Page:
Module II > Section I

The Political Data Technologies Framework

Data-driven technologies are now a staple of digital campaigning and political influencing. They can be seen across the world, in different types of political regimes, used by various forms of political groups. While these methods of political campaigning, communication and outreach are accelerating in their usage across the globe, relatively little is known about how these tools and technologies actually function.

Political parties, with the assistance of consultants, data brokers and technology firms, utilise many tools and technologies to conduct digital marketing and brand-building within the political arena. The data companies and the political clients vary in their degrees of openness about their practices and engagement in the industry - tending towards less transparency rather than more. While we might end up hearing about Facebook advertising or Cambridge Analytica's profiling techniques, there are at least 40 distinct methods used in data-driven political campaigning.

The lack of transparency in practices makes it hard to know what data are being used to profile or influence voters, at what point they are targeted or on what platforms, and for what intention - a situation that becomes more important in disruptive and malicious campaigns. Part of being able to understand the tools is to better understand what types of tools there are, what roles they play throughout the influence campaign, and the different types of worth they have to political groups.

The most common technologies associated with influence are platforms such as Facebook or Google which can be used for targeting segmented audiences with personalised messaging. This understanding of data-driven influence focuses on observable content - that which appears in front of the eyes and ears of the public - such as adverts on Google, social media posts, or emails. Understanding data practices as influence prioritises the impact of the content on the voter - the content which directly aims to influence the receiver. However, there are various other ways that data-driven tactics can be of use to politicians in the processes leading up to, and after, the delivery of visible content.

To help make sense of the information collected and how and why it is being used, we developed The Political Data Technologies Framework. The framework helps to categorise the methods and clearly show the distinct political value that can be added to the data. Each following section describes these in more depth, explanations of several of the tactics, examples of how they are used in practice and have the opportunity to see the tools yourself. The Political Data Technologies Framework, and subsequent exploration of the technologies, aim to help regulators, investigators and concerned citizens understand more fully their political environment.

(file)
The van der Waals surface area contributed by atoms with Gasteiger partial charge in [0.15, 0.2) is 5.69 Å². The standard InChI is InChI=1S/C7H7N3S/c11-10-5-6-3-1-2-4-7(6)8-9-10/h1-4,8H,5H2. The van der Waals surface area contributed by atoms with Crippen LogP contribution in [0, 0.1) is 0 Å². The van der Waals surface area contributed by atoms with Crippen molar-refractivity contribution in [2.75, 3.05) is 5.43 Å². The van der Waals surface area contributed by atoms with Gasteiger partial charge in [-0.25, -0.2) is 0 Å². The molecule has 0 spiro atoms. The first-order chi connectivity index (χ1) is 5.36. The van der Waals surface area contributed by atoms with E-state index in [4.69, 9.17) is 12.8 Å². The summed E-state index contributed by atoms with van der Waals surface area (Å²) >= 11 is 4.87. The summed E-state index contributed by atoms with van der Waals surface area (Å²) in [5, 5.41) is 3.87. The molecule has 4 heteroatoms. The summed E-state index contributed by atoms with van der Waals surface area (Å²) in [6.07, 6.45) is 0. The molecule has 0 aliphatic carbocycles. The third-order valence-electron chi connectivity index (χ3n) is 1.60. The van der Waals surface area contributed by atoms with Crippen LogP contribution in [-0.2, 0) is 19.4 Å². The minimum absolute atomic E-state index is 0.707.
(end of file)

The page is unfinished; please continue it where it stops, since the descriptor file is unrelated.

Image displays the words data as asset, data as intelligence, and data as influence in abstract formationThe Political Data Technology Framework visualisation, Source: Tactical Tech

Data as a Political Asset

Valuable sets of data on any citizen can be amassed and sold, shared or otherwise exchanged between political candidates, campaigns, and data brokers. These data sets are assets to the political campaigns.

The use of data as a political asset includes commonly sourced data from national or local government-held voter records which includes name and address, commercial consumer data such as people's shopping habits or political leanings, and in-house party data on voters collected during door-to-door canvassing such as their political leaning or causes they are interested in.

Data as Political Intelligence

Data is accumulated and interpreted by political campaigns to learn about voters' political preferences and to inform campaign strategies and priorities, including generating profiles from the datasets acquired and testing political messaging. This analysed data is intelligence for political campaigns.

The use of data as political intelligence includes technologies that use algorithms to combine data, monitor reactions to social media posts and tools for observing, testing and analysing voters and political discussions.

Data as Political Influence

Data-driven tools, especially those which are channels of communication, are used to target and reach potential voters with the aim of influencing or manipulating their views or votes.

The use of data as political influence includes some of the most well-known and analysed tools such as Facebook advertising or Google Search Engine optimisation as well as lesser-known or experimental tools such as geo-targeting and addressable TV.

These categories are not mutually exclusive and each can be used in conjunction with another or applied individually. However, each category should be independently examined as a political tool to be critically analysed and debated - the ethical values we place on targeted influence tactics, might be different to those we want to apply to assets or intelligence methods. Even within categories unpacking the differences between tools is necessary: regulation for voter files might be different for consumer files, and the ethics of a/b testing may be different to those for social listening. Follow the rest of the sections in this module to find out more about the details of the different tools and tactics that can be utilised in political influence.

Personal Data: Political Influence - Inside the Influence Industry. The full report on digital campaigning tools and voter dataDownload PDF

First published: March 14, 2022

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